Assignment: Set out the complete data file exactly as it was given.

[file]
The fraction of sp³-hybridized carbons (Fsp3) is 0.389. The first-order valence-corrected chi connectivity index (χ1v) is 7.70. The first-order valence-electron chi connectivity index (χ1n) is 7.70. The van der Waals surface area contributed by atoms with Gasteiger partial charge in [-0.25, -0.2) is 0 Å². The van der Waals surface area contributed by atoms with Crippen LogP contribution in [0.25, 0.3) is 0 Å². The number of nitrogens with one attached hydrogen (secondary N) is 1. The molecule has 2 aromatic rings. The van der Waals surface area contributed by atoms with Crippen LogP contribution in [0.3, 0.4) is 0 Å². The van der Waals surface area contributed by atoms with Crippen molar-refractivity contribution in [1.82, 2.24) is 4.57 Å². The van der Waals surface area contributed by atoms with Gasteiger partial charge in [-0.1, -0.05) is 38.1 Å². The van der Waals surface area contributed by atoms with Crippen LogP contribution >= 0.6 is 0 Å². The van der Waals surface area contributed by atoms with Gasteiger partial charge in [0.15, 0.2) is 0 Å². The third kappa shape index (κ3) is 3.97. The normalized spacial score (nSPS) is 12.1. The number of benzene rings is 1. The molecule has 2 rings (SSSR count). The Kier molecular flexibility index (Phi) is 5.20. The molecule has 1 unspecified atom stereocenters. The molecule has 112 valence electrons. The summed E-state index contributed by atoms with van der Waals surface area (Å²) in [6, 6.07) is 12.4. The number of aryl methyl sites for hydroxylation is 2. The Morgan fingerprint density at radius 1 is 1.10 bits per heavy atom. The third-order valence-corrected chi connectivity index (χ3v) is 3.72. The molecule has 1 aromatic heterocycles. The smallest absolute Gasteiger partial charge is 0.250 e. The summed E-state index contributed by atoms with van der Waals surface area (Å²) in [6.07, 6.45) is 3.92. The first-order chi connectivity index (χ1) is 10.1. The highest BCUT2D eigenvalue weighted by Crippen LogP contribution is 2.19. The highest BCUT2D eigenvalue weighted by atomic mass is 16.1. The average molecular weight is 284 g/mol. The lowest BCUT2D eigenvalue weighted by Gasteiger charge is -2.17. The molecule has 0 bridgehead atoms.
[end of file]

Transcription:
The fraction of sp³-hybridized carbons (Fsp3) is 0.389. The first-order valence-corrected chi connectivity index (χ1v) is 7.70. The first-order valence-electron chi connectivity index (χ1n) is 7.70. The van der Waals surface area contributed by atoms with Gasteiger partial charge in [-0.25, -0.2) is 0 Å². The van der Waals surface area contributed by atoms with Crippen LogP contribution in [0.25, 0.3) is 0 Å². The number of nitrogens with one attached hydrogen (secondary N) is 1. The molecule has 2 aromatic rings. The van der Waals surface area contributed by atoms with Crippen LogP contribution in [0.3, 0.4) is 0 Å². The van der Waals surface area contributed by atoms with Crippen molar-refractivity contribution in [1.82, 2.24) is 4.57 Å². The van der Waals surface area contributed by atoms with Gasteiger partial charge in [-0.1, -0.05) is 38.1 Å². The van der Waals surface area contributed by atoms with Crippen LogP contribution >= 0.6 is 0 Å². The van der Waals surface area contributed by atoms with Gasteiger partial charge in [0.15, 0.2) is 0 Å². The third kappa shape index (κ3) is 3.97. The normalized spacial score (nSPS) is 12.1. The number of benzene rings is 1. The molecule has 2 rings (SSSR count). The Kier molecular flexibility index (Phi) is 5.20. The molecule has 1 unspecified atom stereocenters. The molecule has 112 valence electrons. The summed E-state index contributed by atoms with van der Waals surface area (Å²) in [6, 6.07) is 12.4. The number of aryl methyl sites for hydroxylation is 2. The Morgan fingerprint density at radius 1 is 1.10 bits per heavy atom. The third-order valence-corrected chi connectivity index (χ3v) is 3.72. The molecule has 1 aromatic heterocycles. The smallest absolute Gasteiger partial charge is 0.250 e. The summed E-state index contributed by atoms with van der Waals surface area (Å²) in [6.07, 6.45) is 3.92. The first-order chi connectivity index (χ1) is 10.1. The highest BCUT2D eigenvalue weighted by Crippen LogP contribution is 2.19. The highest BCUT2D eigenvalue weighted by atomic mass is 16.1. The average molecular weight is 284 g/mol. The lowest BCUT2D eigenvalue weighted by Gasteiger charge is -2.17. The molecule has 0 bridgehead atoms.